North Dakota Gov. Doug Burgum dropped out of the Republican presidential nomination race Monday, becoming the latest candidate to acknowledge the challenges of trying to overtake former President Donald Trump for the GOP’s nod.
The exit by the wealthy former software entrepreneur from a heavily Republican state follows earlier departures by former Vice President Mike Pence and Sen. Tim Scott of South Carolina. Trump holds a commanding lead in national polls, as well as those in the states that will hold the first nomination balloting in January.
Burgum, 67 years old and known for a casual style and noninflammatory rhetoric, was never a significant presence in the race. He participated in the first and second primary debates in the late summer and early fall, but failed to qualify for subsequent debates because he didn’t meet the Republican National Committee’s polling and fundraising participation requirements.
The fourth debate is Wednesday in Alabama and may feature as few as three participants, including Florida Gov. Ron DeSantis, former South Carolina Gov. Nikki Haley and entrepreneur Vivek Ramaswamy. Trump hasn’t participated in any of the debates and it remained unclear Monday morning whether former New Jersey Gov. Chris Christie would qualify.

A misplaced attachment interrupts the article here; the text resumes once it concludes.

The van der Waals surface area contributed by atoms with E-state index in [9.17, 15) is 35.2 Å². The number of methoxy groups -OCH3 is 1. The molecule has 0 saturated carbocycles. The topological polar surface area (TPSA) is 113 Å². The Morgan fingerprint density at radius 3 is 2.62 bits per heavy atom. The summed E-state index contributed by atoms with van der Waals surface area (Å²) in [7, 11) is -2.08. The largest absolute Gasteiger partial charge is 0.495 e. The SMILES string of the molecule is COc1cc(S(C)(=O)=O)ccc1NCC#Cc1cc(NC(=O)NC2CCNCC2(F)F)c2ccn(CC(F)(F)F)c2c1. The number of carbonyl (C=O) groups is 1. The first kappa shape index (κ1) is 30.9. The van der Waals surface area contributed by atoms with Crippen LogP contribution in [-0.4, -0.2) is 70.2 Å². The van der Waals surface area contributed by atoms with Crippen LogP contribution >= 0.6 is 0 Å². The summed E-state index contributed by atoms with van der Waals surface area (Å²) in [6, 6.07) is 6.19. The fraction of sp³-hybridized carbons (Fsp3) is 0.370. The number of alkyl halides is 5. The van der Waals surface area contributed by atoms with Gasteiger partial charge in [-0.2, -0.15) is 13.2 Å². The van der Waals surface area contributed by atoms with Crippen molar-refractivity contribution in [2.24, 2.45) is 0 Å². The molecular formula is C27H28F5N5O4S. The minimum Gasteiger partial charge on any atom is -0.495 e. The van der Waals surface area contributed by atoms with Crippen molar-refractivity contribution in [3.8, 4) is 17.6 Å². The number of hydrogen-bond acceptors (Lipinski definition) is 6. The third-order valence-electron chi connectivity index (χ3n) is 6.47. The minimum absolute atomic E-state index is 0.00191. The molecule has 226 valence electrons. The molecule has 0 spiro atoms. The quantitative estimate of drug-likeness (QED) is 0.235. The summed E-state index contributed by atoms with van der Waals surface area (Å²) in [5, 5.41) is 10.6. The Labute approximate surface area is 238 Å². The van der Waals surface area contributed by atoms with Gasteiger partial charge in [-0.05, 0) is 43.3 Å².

In a statement, Burgum criticized the RNC for limiting debate participants.
“The RNC’s clubhouse debate requirements are nationalizing the primary process and taking the power of democracy away from the engaged, thoughtful citizens of Iowa and New Hampshire,” Burgum said. “These arbitrary criteria ensure advantages for candidates from major media markets on the coasts versus America’s Heartland.”
First elected in 2016, Burgum isn’t well known nationally and faced a challenge in building name recognition in a field with much better-known candidates. He spent heavily from his personal fortune to help finance his campaign.
In his native North Dakota, Burgum built Great Plains Software from a small startup into a company acquired by Microsoft for $1.1 billion in stock in 2001. Great Plains, which developed software for small-business tasks and had 1,200 local employees, served as the basis for Microsoft’s move in subsequent years into business-focused software beyond its Office productivity suite.
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